Cows and pigs are similarly packed into cages, where they can’t move, never see green grass, fresh air or sunshine and stand in their own excrement. Cows raised this way are fed grain rather than grass or hay. Yet cows are herbivores with two stomachs who chew their cud and are meant to eat grass, not grain. Grain actually changes their digestive system, making cows sick –and cows raised on grain produce meat that is high in inflammatory omega-6 fats. In contrast, meat from grass-fed cows contains higher levels of healthier omega-3 fatty acids. Yet today, only 1% of cattle are raised on pastures and fed grass.

“Crowding Pigs Pays” was the headline in a Nov. 15, 1993 issue of National Hog Farmer, a leading industry publication. A full 97% of the pigs we eat today never get a chance to play and explore. Instead, they spend their lives confined in cages too small to turn around in (just 7 feet by 2 feet). They have no sun or fresh air. They develop neurotic behaviors and are then subjected to painful treatment — breaking off their teeth and chopping off their tails –without anesthesia.

Animal factories are also bad for the environment. They produce high concentrations of methane (a stinky greenhouse gas) and their manure lagoons pollute streams and groundwater.

There are a few local farmers left who are raising meat sustainably, and we have several such family farms here in the North Country. These independent small farmers treat their animals humanely both in life and slaughter, and feed them a natural diet without hormones, antibiotics and other chemical additives. The animals are raised outside in the fresh air, where pigs are free to root, chickens scratch in the dirt for bugs, cows and sheep graze on pastures. Meat from these animals is known as pastured or grass-fed. This is the traditional method of raising farm animals. It is ecologically sustainable, humane, does not pollute our waterways, and produces the most nutritious meat.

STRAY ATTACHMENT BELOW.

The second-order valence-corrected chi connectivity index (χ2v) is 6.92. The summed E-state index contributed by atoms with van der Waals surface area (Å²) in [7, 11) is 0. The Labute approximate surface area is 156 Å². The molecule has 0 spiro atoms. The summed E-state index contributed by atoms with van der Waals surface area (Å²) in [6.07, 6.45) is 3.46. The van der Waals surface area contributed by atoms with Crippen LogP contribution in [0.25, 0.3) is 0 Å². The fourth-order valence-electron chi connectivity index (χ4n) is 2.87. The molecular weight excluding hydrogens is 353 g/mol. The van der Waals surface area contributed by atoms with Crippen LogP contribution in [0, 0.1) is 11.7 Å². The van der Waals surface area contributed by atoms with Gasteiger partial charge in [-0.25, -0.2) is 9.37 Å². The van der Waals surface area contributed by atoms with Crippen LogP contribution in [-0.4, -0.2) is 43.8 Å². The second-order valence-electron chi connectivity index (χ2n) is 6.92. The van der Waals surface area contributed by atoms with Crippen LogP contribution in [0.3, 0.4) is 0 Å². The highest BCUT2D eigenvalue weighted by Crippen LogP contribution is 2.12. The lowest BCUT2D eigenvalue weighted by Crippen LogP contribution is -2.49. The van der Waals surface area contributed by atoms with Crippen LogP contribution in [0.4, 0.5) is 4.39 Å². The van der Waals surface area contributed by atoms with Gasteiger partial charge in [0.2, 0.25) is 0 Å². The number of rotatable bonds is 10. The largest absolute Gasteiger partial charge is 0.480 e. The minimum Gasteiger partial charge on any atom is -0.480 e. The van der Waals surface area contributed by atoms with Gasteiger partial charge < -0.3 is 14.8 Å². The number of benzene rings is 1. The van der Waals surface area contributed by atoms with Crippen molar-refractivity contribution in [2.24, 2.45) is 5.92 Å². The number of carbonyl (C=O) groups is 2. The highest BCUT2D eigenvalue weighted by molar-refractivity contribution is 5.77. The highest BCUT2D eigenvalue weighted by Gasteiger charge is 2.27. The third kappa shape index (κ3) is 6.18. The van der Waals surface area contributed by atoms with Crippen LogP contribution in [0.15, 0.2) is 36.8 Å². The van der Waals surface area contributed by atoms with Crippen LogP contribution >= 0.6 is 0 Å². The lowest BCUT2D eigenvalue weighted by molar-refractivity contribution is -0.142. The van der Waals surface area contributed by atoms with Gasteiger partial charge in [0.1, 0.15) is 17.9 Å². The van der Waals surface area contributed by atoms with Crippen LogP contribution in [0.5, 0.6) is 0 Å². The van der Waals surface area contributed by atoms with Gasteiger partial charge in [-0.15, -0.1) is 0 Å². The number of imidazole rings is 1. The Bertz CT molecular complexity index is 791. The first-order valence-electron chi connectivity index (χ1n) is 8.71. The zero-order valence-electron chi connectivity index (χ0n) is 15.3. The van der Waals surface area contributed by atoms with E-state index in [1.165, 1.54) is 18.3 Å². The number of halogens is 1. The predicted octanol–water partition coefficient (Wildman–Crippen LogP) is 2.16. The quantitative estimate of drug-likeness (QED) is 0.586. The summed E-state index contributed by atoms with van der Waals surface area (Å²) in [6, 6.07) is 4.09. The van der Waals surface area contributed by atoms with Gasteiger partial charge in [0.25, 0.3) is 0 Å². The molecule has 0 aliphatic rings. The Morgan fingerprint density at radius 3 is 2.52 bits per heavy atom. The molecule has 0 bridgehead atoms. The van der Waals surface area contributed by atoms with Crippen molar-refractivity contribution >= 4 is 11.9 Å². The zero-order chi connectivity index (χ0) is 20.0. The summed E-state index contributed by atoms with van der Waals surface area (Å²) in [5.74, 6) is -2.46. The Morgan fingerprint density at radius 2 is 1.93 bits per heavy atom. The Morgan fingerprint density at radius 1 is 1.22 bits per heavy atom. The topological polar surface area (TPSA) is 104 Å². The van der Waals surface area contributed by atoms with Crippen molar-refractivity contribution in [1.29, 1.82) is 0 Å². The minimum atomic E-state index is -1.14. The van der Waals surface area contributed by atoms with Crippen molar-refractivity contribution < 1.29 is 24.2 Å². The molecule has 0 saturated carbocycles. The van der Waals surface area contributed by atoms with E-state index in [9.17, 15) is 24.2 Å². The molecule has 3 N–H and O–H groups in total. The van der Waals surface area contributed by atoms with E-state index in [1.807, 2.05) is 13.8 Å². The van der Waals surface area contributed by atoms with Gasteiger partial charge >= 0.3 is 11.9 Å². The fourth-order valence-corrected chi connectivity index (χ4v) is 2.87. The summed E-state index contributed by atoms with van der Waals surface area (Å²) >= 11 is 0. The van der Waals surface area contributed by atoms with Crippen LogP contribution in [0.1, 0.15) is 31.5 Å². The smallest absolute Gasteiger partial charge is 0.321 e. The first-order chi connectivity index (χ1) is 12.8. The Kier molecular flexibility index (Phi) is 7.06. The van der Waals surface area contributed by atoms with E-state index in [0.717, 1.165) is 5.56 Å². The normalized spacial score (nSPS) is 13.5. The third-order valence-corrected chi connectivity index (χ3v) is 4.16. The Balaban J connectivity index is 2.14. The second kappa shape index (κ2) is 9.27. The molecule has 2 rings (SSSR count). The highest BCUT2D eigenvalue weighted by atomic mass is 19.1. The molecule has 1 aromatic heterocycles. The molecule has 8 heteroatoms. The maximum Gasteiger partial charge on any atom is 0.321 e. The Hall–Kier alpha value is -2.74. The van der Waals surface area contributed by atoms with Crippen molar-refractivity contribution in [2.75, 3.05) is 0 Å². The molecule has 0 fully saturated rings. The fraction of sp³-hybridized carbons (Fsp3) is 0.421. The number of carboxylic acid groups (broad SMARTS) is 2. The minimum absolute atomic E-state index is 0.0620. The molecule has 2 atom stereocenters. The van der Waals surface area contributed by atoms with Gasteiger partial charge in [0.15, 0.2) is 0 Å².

Sustainably raised pastured meat is not only better for the animals — it’s better for your health. Animals raised in CAFOs are given antibiotics to keep them alive in unsanitary conditions and prevent disease, which is rampant in crowded conditions. They’re also fed steroids and growth hormones to make them fatter quickly. Meat from such animals is laced with drug residues.